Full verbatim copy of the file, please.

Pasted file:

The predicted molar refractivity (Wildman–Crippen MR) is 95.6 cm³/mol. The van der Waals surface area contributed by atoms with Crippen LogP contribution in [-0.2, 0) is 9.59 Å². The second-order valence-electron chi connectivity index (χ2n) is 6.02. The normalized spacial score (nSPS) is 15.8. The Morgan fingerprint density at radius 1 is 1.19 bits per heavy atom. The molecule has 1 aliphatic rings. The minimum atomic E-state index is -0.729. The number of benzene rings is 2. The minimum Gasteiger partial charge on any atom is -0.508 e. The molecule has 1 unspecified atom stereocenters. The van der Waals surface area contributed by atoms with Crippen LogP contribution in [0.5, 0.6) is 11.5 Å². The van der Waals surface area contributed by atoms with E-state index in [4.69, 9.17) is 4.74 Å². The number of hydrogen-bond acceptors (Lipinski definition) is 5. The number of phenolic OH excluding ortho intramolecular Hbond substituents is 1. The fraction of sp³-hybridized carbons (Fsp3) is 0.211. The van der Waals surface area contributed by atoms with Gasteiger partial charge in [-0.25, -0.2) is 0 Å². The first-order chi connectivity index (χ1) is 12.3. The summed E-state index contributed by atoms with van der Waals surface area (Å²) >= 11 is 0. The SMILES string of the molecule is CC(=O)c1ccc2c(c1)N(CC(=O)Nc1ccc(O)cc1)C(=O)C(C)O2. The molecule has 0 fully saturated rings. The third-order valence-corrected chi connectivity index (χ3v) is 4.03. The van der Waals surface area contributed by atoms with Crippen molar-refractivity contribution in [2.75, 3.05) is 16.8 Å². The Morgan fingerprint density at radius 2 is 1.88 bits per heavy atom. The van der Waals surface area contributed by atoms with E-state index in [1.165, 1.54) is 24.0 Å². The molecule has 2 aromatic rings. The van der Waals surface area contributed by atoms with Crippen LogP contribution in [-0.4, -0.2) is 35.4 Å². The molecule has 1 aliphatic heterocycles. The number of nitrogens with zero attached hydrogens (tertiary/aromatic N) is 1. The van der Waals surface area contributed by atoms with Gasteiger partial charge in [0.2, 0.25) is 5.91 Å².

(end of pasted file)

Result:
The predicted molar refractivity (Wildman–Crippen MR) is 95.6 cm³/mol. The van der Waals surface area contributed by atoms with Crippen LogP contribution in [-0.2, 0) is 9.59 Å². The second-order valence-electron chi connectivity index (χ2n) is 6.02. The normalized spacial score (nSPS) is 15.8. The Morgan fingerprint density at radius 1 is 1.19 bits per heavy atom. The molecule has 1 aliphatic rings. The minimum atomic E-state index is -0.729. The number of benzene rings is 2. The minimum Gasteiger partial charge on any atom is -0.508 e. The molecule has 1 unspecified atom stereocenters. The van der Waals surface area contributed by atoms with Crippen LogP contribution in [0.5, 0.6) is 11.5 Å². The van der Waals surface area contributed by atoms with E-state index in [4.69, 9.17) is 4.74 Å². The number of hydrogen-bond acceptors (Lipinski definition) is 5. The number of phenolic OH excluding ortho intramolecular Hbond substituents is 1. The fraction of sp³-hybridized carbons (Fsp3) is 0.211. The van der Waals surface area contributed by atoms with Gasteiger partial charge in [-0.25, -0.2) is 0 Å². The first-order chi connectivity index (χ1) is 12.3. The summed E-state index contributed by atoms with van der Waals surface area (Å²) >= 11 is 0. The SMILES string of the molecule is CC(=O)c1ccc2c(c1)N(CC(=O)Nc1ccc(O)cc1)C(=O)C(C)O2. The molecule has 0 fully saturated rings. The third-order valence-corrected chi connectivity index (χ3v) is 4.03. The van der Waals surface area contributed by atoms with Crippen molar-refractivity contribution in [2.75, 3.05) is 16.8 Å². The Morgan fingerprint density at radius 2 is 1.88 bits per heavy atom. The van der Waals surface area contributed by atoms with E-state index in [1.165, 1.54) is 24.0 Å². The molecule has 2 aromatic rings. The van der Waals surface area contributed by atoms with Crippen LogP contribution in [-0.4, -0.2) is 35.4 Å². The molecule has 1 aliphatic heterocycles. The number of nitrogens with zero attached hydrogens (tertiary/aromatic N) is 1. The van der Waals surface area contributed by atoms with Gasteiger partial charge in [0.2, 0.25) is 5.91 Å².